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Housing advocate launches class-action lawsuit against BC Housing

As many as seven social housing complexes have fallen into disrepair due to neglect, according to a civil claim by a housing advocate who wants to see a broader audit of BC Housing.
Ladner Willows occupancy slowly declined in the 2010s due to maintenance problems residents, pictured here in September 2018, say was due to neglect on the part of government and the housing provider. Photo by Graeme Wood

A social housing advocate from Delta, who has recently launched a class-action lawsuit against BC Housing, says she’s disappointed an audit of the government operator made public by the provincial government only examined one partner provider — that of Atira Women’s Resource Society.

Elizabeth Zbitnoff says she was hoping for more to come out of Monday's release of the Ernst and Young forensic audit.

“As soon as I watched the media release, I said to myself, ‘What about the rest of the non-profits? From my understanding, that’s what the forensic audit was supposed to be on, not just Atira. I’m not surprised to see they kept it limited — just my honest opinion,” said Zbitnoff.

The Ladner resident says the findings of conflict of interest between Atira and former BC Housing CEO Shayne Ramsay “goes to the bigger problem” — that being systemic mismanagement of social housing units, including her own.

Glacier Media reached out to BC Housing for comment but did not hear back by publication.

Zbitnoff is one of a dwindling number of residents of Ladner Willows, a townhouse complex that provides subsidized housing to low and moderate income-earning people, as well as those with disabilities.

The reason why it’s a dwindling number is because the 40-unit complex fell into disrepair, she told Glacier Media.

“It started to become where someone would move out and they didn’t re-rent it,” said Zbitnoff, who claims there was “purposeful neglect” on the part of BC Housing-appointed non-profit housing provider Red Door Housing, starting in the 2010s.

“When I moved in (in 2007) the place was completely re-done and brand new; the outside was impeccable. Power washing, you name it,” said Zbitnoff.

But then, she claims, “everything stopped being maintained” and by 2018 numerous units were overcome with mould.

And so, the housing provider applied to re-develop the site. The application failed at a public hearing last June, as City of Delta councillors heard of concerns about how the provider had maintained the previous units and problems with evictions and re-locating residents.

“There was a lack of transparency,” said Zbitnoff.

The proposal was to build a 150-unit apartment of non-market housing.

Zbitnoff asserts BC Housing benefits from such proposals because the additional units (which provide lesser subsidies) are used to subsidize replacements of the existing ones. And opponents such as her argue that through the process, residents face evictions, lose ground-level and family-sized living spaces and there’s no additional “deep subsidy” units added to the stock.  

“Only 20 per cent of this redevelopment was guaranteed as a deep core subsidy,” said Zbitnoff.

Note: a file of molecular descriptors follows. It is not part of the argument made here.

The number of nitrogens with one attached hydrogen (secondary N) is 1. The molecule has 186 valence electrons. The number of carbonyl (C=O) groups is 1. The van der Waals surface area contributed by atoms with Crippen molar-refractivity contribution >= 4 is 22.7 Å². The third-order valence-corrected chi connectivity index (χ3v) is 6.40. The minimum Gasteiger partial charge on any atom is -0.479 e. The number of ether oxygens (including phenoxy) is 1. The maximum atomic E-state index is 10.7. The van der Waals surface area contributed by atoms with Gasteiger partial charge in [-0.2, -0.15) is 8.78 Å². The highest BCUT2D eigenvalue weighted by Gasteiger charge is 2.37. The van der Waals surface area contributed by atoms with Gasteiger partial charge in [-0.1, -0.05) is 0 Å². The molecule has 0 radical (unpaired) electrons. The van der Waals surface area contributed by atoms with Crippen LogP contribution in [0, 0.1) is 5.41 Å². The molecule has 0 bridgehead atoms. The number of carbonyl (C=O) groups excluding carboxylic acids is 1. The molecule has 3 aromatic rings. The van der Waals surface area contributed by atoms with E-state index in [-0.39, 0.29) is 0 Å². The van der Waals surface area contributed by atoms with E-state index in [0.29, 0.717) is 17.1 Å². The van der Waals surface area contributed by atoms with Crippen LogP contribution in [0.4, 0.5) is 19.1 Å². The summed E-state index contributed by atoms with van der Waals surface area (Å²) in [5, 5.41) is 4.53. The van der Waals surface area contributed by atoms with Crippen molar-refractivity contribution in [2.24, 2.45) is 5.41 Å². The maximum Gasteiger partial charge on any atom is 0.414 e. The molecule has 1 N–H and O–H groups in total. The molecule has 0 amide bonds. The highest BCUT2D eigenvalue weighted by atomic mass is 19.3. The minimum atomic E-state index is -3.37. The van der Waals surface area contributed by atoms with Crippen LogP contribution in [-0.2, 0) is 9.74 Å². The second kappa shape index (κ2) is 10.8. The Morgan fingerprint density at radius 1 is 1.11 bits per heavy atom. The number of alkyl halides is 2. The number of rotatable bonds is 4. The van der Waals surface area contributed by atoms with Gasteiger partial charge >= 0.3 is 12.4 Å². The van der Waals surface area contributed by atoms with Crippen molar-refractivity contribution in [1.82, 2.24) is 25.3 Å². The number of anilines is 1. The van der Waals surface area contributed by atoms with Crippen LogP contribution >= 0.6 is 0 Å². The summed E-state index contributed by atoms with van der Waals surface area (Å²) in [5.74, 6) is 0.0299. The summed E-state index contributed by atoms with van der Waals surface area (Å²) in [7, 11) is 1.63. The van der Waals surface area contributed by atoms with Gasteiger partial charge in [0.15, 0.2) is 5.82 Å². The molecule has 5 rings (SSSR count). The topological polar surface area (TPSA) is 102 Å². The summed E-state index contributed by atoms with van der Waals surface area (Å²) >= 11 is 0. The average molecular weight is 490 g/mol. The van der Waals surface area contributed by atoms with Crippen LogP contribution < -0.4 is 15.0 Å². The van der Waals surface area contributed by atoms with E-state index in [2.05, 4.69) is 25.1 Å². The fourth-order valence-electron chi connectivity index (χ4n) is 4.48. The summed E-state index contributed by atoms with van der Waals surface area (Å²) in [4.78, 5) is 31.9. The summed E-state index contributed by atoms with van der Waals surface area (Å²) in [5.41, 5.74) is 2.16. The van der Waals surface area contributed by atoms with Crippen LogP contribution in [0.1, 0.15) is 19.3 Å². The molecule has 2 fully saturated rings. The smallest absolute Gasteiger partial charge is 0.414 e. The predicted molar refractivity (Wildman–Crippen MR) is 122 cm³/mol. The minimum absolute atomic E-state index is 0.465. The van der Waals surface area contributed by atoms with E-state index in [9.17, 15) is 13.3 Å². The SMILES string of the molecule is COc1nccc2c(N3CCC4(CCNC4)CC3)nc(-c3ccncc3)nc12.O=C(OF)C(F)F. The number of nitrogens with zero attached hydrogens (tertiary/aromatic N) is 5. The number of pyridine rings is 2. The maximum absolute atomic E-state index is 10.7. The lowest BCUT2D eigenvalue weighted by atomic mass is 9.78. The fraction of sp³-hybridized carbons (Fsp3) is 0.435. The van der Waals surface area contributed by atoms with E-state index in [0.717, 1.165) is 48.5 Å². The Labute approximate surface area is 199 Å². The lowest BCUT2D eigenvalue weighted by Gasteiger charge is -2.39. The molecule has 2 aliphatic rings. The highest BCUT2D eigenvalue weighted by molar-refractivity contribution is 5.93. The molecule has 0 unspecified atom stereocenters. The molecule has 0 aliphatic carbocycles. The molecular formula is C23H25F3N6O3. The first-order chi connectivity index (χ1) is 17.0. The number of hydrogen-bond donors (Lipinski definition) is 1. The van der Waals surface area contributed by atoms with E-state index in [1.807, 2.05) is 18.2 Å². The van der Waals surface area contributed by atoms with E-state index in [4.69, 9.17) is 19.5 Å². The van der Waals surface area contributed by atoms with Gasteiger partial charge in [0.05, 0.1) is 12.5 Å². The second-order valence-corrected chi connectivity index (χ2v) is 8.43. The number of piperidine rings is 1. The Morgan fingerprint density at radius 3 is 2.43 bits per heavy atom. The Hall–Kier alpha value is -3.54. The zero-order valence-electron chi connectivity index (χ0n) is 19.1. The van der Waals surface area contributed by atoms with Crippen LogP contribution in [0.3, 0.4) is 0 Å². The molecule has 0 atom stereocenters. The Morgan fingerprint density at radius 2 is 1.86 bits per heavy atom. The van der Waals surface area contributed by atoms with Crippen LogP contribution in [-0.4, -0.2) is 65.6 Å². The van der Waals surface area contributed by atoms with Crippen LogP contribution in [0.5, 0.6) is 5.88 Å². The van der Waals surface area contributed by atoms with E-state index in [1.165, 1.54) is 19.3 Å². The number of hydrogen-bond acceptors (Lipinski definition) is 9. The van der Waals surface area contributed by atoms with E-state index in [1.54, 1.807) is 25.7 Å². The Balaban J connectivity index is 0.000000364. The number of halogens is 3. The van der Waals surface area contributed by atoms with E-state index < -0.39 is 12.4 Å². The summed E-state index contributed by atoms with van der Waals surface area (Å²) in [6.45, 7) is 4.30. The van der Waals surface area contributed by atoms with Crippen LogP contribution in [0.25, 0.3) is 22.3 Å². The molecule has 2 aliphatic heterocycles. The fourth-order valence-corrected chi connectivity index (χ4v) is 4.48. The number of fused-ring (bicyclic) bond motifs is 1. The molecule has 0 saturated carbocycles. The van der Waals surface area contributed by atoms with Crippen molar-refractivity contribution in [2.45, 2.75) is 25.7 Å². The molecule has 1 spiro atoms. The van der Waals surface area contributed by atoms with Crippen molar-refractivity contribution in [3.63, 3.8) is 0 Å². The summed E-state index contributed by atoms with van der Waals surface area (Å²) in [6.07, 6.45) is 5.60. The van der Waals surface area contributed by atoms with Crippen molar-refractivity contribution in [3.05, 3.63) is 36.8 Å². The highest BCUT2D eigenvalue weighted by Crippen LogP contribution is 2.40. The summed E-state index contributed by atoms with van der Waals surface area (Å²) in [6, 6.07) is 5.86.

“The reason being, for redevelopment, is to ensure the providers could be self-sufficient in the long run and they (government) wouldn’t have to provide as many subsidies,” said Zbitnoff.

Ernst and Young did publish a review of BC Housing "financial systems" in May 2022. It found “BC Housing has more repair projects in the pipeline than it has funding for” and that there is “risk that funds allocated will be insufficient to maintain the housing stock at an acceptable [Facility Condition Index] resulting in un-liveable or poor-quality housing for residents.”

All in all, Zbitnoff and fellow Red Door Housing tenant Janna Martin, found a law firm to launch a class-action lawsuit against BC Housing, Red Door Housing and cities where the provider operates.

“At all material times, BC Housing knew or ought to have known the Properties suffered from severe deficiencies …which made it unsafe, unhealthy and unfit for habitation, as a result of the age of the structure and years of neglect,” the claim states.

The claim names as defendants the municipalities of Delta, Surrey, Coquitlam, Vancouver, Burnaby, Maple Ridge and Port Coquitlam, as they are allegedly responsible for the enforcement of bylaws regarding health and safety of buildings.

The claim alleges “systemic failures” on the part of the defendants, which underscores the class-wide basis of the claim.

Deficiencies Zbitnoff and Martin are claiming include: chronic verminous infestations; lack of heat, hot water and other basic amenities; growth of toxic mould; unsafe electrical wiring; unsafe plumbing; and deficiencies such as holes in walls, floors, ceilings and broken windows.

When Glacier Media contacted Red Door Housing for an opportunity to comment, a manager said their lawyer was unaware of the claim and has yet to have an opportunity to respond.

According to Zbitnoff, their lawyers Rakinder Sahota and Patrick Dudding have yet to serve the defendants since the claim was filed in BC Supreme Court March 17 in Victoria.

When Red Door Housing launched its application for redevelopment of Ladner Willows in 2018 and faced the same criticisms, the non-profit claimed it had done mould remediation; however, the complex was part of the leaky condo crisis of the early 1990s. The non-profit also stated funding to maintain the units had been inadequate for the past 15 years.

Correction: An earlier version of this story incorrectly stated that Janna Martin was Elizabeth Zbitnoff's neighbour.

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